Don't Spread Internet Germs

As the flu season begins in the 'real world', do your part to not spread internet 'germs' in the online world

How many of these posts have you seen on your Facebook wall?

Did you know that all of these are either false or misguided readings of the facts? How many have you shared yourself? I will confess that in reading through dozens of posts of my Facebook wall or in a crowded newsfeed on my Twitter account that I have hit 'like', 'share' or 'retweet' on something that was probably too shocking, too unbelievable or too easy to be true.

Tale as old as time 

None of this is new, people have shared gossip and rumors face-to-face, by telephone, over radio call-in shows, via regular mail, via email, via graffiti and who knows, probably by telegraph, carrier pigeon and message in a bottle. Before Facebook posts there was chain mail, and after that email forwards.

Whether out of malice, financial gain, paranoia or for the thrill of some sort of fame these types of messages have been a part of life forever but with the ubiquity and ease of spreading messages via social media it seems that any old hoaxes, conspiracy theories are being joined by new ones at a amazing pace.

The new twist is 'internet fame'--whether providing fame to a particular person or just to see if an idea can spread, there is a multiplication of posts that encourage 'liking' photos to make some sort of statement against bullying, for patriotism, against diseases or any other socially popular sentiment. Unlike true scams where people are tricked into donating to faked illnesses or fraud charities, these posts don't seem to bring any benefit to the originators except for the satisfaction of seeing their message spread like the flu.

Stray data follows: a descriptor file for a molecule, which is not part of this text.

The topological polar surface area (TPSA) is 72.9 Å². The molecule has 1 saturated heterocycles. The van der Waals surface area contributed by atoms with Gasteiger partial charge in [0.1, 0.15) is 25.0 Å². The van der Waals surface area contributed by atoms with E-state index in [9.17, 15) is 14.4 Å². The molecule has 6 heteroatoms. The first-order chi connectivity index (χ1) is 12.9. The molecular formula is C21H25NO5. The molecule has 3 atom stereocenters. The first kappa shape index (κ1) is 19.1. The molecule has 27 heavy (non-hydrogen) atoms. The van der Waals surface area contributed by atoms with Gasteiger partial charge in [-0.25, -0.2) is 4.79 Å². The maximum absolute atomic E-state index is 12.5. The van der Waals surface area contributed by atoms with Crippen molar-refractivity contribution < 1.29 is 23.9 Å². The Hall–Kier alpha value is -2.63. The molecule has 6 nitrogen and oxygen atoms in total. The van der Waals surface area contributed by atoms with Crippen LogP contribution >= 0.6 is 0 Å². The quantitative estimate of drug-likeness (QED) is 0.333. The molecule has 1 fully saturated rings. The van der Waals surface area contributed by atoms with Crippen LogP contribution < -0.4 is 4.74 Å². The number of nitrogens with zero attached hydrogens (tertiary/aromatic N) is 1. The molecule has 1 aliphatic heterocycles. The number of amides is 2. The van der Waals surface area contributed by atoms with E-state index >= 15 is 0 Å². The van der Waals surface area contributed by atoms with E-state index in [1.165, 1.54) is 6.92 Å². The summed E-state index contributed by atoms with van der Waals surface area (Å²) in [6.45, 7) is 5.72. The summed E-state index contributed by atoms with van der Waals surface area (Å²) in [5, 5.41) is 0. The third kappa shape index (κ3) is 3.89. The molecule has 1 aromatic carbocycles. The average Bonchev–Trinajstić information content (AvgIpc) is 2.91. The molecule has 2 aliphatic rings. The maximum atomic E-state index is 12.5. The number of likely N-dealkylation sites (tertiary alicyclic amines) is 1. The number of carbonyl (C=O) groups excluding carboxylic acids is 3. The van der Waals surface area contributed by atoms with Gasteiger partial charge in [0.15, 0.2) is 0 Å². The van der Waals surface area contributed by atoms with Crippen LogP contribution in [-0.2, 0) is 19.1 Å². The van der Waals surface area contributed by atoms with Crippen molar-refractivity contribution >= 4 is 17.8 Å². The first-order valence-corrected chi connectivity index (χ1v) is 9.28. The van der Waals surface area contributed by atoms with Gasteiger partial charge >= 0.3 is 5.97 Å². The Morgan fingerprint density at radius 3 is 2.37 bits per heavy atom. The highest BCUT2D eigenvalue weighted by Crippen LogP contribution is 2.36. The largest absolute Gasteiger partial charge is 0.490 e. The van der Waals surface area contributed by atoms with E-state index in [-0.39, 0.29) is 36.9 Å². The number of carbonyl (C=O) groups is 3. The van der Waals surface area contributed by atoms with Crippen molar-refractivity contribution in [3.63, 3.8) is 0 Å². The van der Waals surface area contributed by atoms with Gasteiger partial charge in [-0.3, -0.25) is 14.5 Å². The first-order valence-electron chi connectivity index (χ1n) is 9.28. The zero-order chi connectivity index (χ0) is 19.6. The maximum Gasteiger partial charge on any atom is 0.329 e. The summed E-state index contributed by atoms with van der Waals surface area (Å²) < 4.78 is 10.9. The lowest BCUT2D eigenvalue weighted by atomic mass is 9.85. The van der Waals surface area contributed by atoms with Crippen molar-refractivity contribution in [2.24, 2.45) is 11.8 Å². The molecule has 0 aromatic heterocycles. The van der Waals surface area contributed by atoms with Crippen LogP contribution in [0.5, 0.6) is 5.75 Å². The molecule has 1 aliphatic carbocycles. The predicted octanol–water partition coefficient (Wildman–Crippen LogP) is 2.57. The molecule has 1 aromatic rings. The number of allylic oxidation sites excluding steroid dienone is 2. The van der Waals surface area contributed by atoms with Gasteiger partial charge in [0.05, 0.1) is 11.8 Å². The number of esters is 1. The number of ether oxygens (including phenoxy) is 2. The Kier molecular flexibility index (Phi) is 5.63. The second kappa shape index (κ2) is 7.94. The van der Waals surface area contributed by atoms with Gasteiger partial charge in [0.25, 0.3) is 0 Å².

More and more of these rumors are linked to politics or political topics. I'm sure that someone on your Facebook wall has shared their outrage over topics regarding immigration, voting, unions, the rich, and the true causes of the Twinkie's demise. These are often wildly mis-represented and meant to inflame. Perhaps you hoped, as I did, that the post-election period would reduce the frequency of these posts. Of course, that hasn't been the case.

How can you innoculate yourself against these messages?

If something shocks you into outrage, you should maybe hold that rage while you do a little research yourself. A great resource for fact-checking the most popular posts is Snopes.com, a site that has researched urban legends from a time long before Facebook and Twitter. Of course, some people have spread rumors about Snopes's motivations, but another reference site FactCheck.org has helped to debunk those who attacked the debunkers behind Snopes.com.

The political and news rumors can often be harder to research due to overstretched media using laxer journalistic standards, the proliferation of more opinionated bloggers and a developing mistrust of media. While more and more reporting is coming from non-traditional media, traditional journalism does try to abide by a set of ethics. These are laid forth in the Society of Professional Journalists' Code of Ethics. You may disagree with the editorial approach of a particular news outlet, but most 'mainstream' media does follow generally accepted standards on reporting the facts of a story.